My morning bike ride, on the bike path between Santa Monica and Venice, CA, was especially poignant, but not for the obvious reasons.
Interspersed among fellow bike riders, hardy girls in bikinis (It was a nippy 62), hardcore volleyballers, walkers and joggers, surfers, riders of the Bird (the new rage electric scooter) and philosophers — strolling with their cups of coffee and addressing the human condition, were hundreds (YES HUNDREDS) of Street People — arranging their numerous bags filled with gathered treasures, curled up on the sand under dirty blankets, screaming obscenities easily heard from blocks away, taking care of swollen bladders against the walls of buildings, wild-eyed and staring into oblivion, making comments (Thinks he’s so hot! Asshole! You won’t put poison in my body! Come near me and the devil will finish you off!), wrapped in sheets and blankets.
The Street People, of which at least 1/3 are psychotic, were my constant companions as a young psychiatric resident in Philadelphia. The training ground was PGH (Philadelphia General Hospital), founded in 1729 and closed in 1977. Now these unfortunates, who used to fill the beds of hundreds of state hospitals, roam the streets all over the United States. Back in the seventies Community Mental Health was the new rage. It would solve the problem of housing thousands of psychiatrically ill people and save us billions of dollars.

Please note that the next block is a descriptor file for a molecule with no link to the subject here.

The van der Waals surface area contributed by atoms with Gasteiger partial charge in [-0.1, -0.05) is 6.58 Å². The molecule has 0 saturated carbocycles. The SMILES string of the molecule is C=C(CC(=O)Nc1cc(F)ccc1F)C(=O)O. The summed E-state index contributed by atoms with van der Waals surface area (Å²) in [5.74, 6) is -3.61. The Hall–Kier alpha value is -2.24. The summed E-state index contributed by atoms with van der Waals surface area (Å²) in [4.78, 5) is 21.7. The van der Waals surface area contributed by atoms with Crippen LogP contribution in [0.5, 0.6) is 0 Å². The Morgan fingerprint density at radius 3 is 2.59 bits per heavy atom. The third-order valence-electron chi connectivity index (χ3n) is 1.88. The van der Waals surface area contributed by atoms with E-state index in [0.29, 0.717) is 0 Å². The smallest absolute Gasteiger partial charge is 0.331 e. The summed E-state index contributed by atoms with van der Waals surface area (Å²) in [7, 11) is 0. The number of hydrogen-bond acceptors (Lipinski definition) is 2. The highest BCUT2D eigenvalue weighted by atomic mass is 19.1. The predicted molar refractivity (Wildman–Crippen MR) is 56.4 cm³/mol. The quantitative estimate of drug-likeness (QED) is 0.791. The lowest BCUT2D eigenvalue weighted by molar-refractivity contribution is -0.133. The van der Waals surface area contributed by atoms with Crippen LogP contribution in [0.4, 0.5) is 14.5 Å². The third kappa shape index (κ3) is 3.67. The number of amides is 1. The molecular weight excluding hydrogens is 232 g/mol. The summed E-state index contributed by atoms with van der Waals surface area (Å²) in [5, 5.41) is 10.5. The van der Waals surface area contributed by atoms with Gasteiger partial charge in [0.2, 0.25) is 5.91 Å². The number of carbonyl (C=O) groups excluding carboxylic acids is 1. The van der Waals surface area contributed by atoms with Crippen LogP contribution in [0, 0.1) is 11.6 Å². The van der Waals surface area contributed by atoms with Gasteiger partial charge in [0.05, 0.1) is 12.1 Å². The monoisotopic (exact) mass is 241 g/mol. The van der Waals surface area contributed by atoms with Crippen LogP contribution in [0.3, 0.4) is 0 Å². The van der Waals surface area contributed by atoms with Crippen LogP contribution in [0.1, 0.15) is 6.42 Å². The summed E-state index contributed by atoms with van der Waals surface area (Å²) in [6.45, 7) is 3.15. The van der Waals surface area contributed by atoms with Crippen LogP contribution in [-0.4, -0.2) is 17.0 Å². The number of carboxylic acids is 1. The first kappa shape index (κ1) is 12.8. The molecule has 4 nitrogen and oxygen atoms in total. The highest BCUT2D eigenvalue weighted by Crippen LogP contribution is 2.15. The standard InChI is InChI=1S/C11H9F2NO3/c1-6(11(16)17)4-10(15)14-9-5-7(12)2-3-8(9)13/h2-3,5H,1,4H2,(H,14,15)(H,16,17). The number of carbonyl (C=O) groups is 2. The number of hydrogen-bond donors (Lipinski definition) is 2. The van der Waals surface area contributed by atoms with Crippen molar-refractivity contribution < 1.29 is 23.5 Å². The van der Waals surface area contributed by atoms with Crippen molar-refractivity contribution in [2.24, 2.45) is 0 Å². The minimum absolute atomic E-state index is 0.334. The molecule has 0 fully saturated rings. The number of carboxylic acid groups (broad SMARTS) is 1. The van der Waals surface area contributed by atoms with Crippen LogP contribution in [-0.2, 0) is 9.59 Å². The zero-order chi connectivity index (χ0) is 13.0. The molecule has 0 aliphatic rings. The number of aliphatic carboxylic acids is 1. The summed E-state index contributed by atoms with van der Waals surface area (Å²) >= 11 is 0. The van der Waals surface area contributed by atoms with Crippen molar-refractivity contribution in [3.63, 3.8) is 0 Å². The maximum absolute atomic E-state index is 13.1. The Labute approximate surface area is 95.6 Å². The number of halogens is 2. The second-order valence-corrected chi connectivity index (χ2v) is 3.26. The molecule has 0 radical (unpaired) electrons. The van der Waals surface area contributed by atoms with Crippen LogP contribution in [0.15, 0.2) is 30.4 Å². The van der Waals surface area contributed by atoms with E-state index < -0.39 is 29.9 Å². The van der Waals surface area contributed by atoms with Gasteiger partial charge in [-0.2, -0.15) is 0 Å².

Initially it all worked quite well. There were numerous mental health facilities, psychiatrists, psychologists, social workers and mental health workers. Then the federal and state money dissolved into other programs and the mentally ill followed their illnesses into the streets.
Do-gooders support the rights of the homeless, but they ignore the fact that these people need food and a safe place to deposit their bodily waste. Fouling the streets is more of a problem than just aesthetics. There is truly the potential to infect many people with bacteria that can easily be picked up by rodents and other disease-carrying-animals and birds. Also, a paranoid person really believes he is being attacked. The streets can be dangerous!
So here I am, remembering “The good old days” when I was a young psychiatrist. In just a few minutes I’ll be having my morning cup of coffee at one of my favorite cafes and reading all about the economy, Trump’s latest brag, a new movie or TV series to see, a great book to read, and how we need to do something about the problem of the homeless. Well, it’s not just a problem; it’s an epidemic!
Luckily a lot has been accomplished since the seventies — new meds, new approaches to mental illness, and a significant reduction in the stigma of mental illness. Taking care of the mentally ill on our streets is also taking care of ourselves. Even selfish people can get behind making changes and investing in the mentally ill and ourselves. Housing, hospitals, medication and mental health workers are expensive. Who better to spend it on than ourselves. Improving the condition of millions of street people will “Make America Great”. Even narcissists sometimes come up with a good tagline.
If you enjoyed reading, Inside the Mind of a Psychiatrist, you might also enjoy Dr. Smukler’s novels, Chasing Backwards, a psychological murder mystery, Skin Dance, a mystery, and The Man with a Microphone in his Ear. All are available as paperbacks and eBooks.